The investigation found that four years after construction began, the water, sewage and electrical systems are unfinished, the electrical systems exposed users of the facility to the risk of electrocution and that a well for drinking water was placed too close to a sewer line. “This raises concerns because we have previously reported instances in which [the U.S. Army Corps of Engineers] failed to hold its contractors accountable for accomplishing the work they were paid to perform,” the report says. “SIGAR believes that [the Corps of Engineers] must take immediate action to hold contractors accountable when they fail to deliver on their commitments.”

The problems were further compounded when the Corps of Engineers contracted with the Afghan firm Zafarkhaliq Construction Company to complete the project Mercury had abandoned, the report says. According to the inspector general, Zafarkhaliq’s contract was terminated because of poor performance, but not before they were paid $130,000 of a $153,000 contract. SIGAR has recommended exploring disciplinary action for the contracting officers who made the decision to pay the contractors and release Mercury from liability.

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Old 07-25-2013, 05:14 AM   #4
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Contractor foul-ups puttin' troops at risk...

Report: Contract waste and fraud in Afghanistan put troops at risk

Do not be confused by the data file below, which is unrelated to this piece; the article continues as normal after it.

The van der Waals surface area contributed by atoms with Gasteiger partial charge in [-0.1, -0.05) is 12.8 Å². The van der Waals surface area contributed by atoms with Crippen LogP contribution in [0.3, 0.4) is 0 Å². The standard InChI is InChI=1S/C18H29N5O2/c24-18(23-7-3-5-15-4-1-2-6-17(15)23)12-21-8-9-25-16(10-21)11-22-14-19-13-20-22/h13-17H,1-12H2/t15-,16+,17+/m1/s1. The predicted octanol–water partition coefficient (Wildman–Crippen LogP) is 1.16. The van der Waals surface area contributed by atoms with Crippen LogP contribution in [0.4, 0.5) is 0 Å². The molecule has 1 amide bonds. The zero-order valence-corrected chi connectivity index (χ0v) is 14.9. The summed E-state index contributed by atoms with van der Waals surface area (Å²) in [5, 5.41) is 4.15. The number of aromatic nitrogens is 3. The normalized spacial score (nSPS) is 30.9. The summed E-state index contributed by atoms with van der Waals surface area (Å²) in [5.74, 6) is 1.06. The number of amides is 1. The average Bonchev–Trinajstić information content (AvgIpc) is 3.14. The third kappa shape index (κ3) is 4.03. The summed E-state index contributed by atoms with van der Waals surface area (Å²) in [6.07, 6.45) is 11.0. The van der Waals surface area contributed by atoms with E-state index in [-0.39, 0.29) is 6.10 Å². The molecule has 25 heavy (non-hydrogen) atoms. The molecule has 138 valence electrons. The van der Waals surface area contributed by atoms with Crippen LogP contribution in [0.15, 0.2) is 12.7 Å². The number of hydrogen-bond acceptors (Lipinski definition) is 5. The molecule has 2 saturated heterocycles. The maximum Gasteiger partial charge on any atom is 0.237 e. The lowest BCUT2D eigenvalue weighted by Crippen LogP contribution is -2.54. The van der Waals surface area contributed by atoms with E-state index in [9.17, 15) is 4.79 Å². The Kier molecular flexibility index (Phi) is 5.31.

July 23rd, 2013 > Contract fraud and waste has been an ongoing problem in Afghanistan almost since the start of the war, but a new report finds one kind of contract screw-up could well have caused deaths and injuries among U.S. troops.
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The problem revolves around “culvert denial systems.” Essentially they are grates made of heavy steel rods that keep the Taliban from putting Improvised Explosive Devices (IEDs) in culverts under roads traveled by U.S. military vehicles. A report released on Tuesday by the Special Inspector General for Afghanistan Reconstruction (SIGAR) found that “at least two Afghan contractors in one Afghanistan province have committed fraud by billing the U.S. government for the installation of 250 culvert denial systems that were either never installed or incorrectly installed.”

In November 2008, CNN personnel, while on patrol with an American convoy, saw how American troops dealt with the problem on roads with no culvert denial systems. The convoy was traveling to a small village only accessible by dirt roads. Every time it approached a culvert, all the vehicles stopped. A young lieutenant and a sergeant got out of the lead vehicles and walked about 50 yards up the ditch. When they reached the culvert, they’d get on their knees and they’d look for anything suspicious in the culvert. Nearly 50 American troops waited in stopped vehicles out in the open.